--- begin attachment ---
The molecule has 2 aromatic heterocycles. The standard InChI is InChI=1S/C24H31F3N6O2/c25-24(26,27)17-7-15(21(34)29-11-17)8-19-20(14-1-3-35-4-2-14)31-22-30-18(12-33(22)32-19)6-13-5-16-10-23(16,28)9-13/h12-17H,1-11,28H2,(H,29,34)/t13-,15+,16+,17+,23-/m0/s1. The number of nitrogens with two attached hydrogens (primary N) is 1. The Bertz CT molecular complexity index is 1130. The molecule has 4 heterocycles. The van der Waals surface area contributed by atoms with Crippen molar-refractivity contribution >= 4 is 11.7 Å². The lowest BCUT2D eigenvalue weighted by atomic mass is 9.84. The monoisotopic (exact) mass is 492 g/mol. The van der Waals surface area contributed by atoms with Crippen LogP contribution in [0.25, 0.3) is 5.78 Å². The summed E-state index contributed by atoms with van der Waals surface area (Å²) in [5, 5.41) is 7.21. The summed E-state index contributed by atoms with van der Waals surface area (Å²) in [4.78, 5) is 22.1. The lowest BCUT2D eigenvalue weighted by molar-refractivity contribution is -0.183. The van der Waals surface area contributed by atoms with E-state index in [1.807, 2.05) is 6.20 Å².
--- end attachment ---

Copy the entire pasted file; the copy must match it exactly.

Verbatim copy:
The molecule has 2 aromatic heterocycles. The standard InChI is InChI=1S/C24H31F3N6O2/c25-24(26,27)17-7-15(21(34)29-11-17)8-19-20(14-1-3-35-4-2-14)31-22-30-18(12-33(22)32-19)6-13-5-16-10-23(16,28)9-13/h12-17H,1-11,28H2,(H,29,34)/t13-,15+,16+,17+,23-/m0/s1. The number of nitrogens with two attached hydrogens (primary N) is 1. The Bertz CT molecular complexity index is 1130. The molecule has 4 heterocycles. The van der Waals surface area contributed by atoms with Crippen molar-refractivity contribution >= 4 is 11.7 Å². The lowest BCUT2D eigenvalue weighted by atomic mass is 9.84. The monoisotopic (exact) mass is 492 g/mol. The van der Waals surface area contributed by atoms with Crippen LogP contribution in [0.25, 0.3) is 5.78 Å². The summed E-state index contributed by atoms with van der Waals surface area (Å²) in [5, 5.41) is 7.21. The summed E-state index contributed by atoms with van der Waals surface area (Å²) in [4.78, 5) is 22.1. The lowest BCUT2D eigenvalue weighted by molar-refractivity contribution is -0.183. The van der Waals surface area contributed by atoms with E-state index in [1.807, 2.05) is 6.20 Å².